A dis­mem­berment ban like Michigan’s has been passed in 12 other states and was struck down in 10 of them. Mis­sis­sippi and West Vir­ginia didn’t chal­lenge the law because neither have an abortion clinic in the state that uses dis­mem­berment methods.  

“Given that we have plenty of abor­tionists in the state that do it, I’m pretty con­fident that it will be struck,” Marnon said. “At that point, it will be appealed to the Supreme Court.” 

A Michigan Law Before the U.S. Supreme Court? 

In March, the U.S. Supreme Court will hear its first abortion related case with Kavanaugh on the bench. June Medical Ser­vices LLC v. Gee chal­lenges a law that requires abor­tionists to obtain admitting priv­i­leges — the ability of a doctor to admit a patient to a local hos­pital —  before per­forming abor­tions.

Right to Life of Michigan sub­mitted an amicus curiae brief for this case urging the court to repeal Roe with it.

“The Roe v. Wade decision went beyond the scope of their power, vio­lated the process for amending the U.S. Con­sti­tution, and has under­mined the legit­imacy of our nation’s judicial system,” Right to Life of Michigan wrote in a January 2020 press release about the brief. “The Supreme Court has rec­og­nized that the gov­ernment has an interest in pro­tecting the life of unborn children, and the brief asks the Supreme Court to live up to their own stan­dards.”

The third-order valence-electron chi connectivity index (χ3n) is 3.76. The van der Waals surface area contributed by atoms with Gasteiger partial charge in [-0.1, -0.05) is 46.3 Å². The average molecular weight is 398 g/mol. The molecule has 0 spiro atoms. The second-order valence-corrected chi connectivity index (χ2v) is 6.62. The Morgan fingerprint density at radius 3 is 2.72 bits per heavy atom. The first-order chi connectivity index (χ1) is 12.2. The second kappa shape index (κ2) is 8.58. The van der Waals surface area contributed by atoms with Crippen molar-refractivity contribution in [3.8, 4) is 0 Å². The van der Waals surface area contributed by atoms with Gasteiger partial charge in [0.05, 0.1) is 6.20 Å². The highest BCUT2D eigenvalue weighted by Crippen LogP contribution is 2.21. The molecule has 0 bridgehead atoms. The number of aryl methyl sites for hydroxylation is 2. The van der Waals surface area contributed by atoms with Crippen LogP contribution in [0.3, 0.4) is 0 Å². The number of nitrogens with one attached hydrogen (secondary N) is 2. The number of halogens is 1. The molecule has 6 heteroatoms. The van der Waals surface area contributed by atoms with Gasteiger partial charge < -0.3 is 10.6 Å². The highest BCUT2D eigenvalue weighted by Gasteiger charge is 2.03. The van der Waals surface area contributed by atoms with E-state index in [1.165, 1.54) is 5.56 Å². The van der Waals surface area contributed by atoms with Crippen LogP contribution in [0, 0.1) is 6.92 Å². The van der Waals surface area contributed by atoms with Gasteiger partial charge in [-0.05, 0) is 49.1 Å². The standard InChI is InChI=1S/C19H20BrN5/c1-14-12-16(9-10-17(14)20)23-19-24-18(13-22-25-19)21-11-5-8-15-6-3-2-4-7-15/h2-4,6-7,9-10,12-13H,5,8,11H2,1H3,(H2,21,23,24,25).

The brief said that even if the court isn’t ready to overturn Roe, June should stand inde­pen­dently because “abor­tionists often have no rela­tionship with local hos­pitals.”

“This will be the first test case with a majority con­ser­v­ative jus­tices,” Marnon said. “This will be Brett Kavanaugh’s first at-bat.”

If the court doesn’t overturn Roe with June Medical Ser­vices LLC v. Gee, Right to Life of Michigan is pre­pared to bring forward its dis­mem­berment case.

The pro-life group decided to back a dis­mem­berment ban because it believes the ban is the most likely leg­is­lation to be reviewed by the nine jus­tices on the U.S. Supreme Court. 

Chris Gast is the director of com­mu­ni­ca­tions at Right to Life of Michigan and said the case could lead to the reversal of Roe.

“The last time we saw the court really expand the ability of states to impact the issue of abortion was when they allowed the partial-birth abortion to stand,” Gast said. “Since we have a partial-birth ban, why don’t we just add the def­i­n­ition of a dis­mem­berment abortion to it?”

The potential case would ask the court to use the same logic they used in the 2007 Gon­zales v. Carhart case that upheld partial-birth abor­tions to now remove dis­mem­berment.

“They can review Roe anytime, it’s just when they’re coura­geous enough to do the right thing,” Gast said.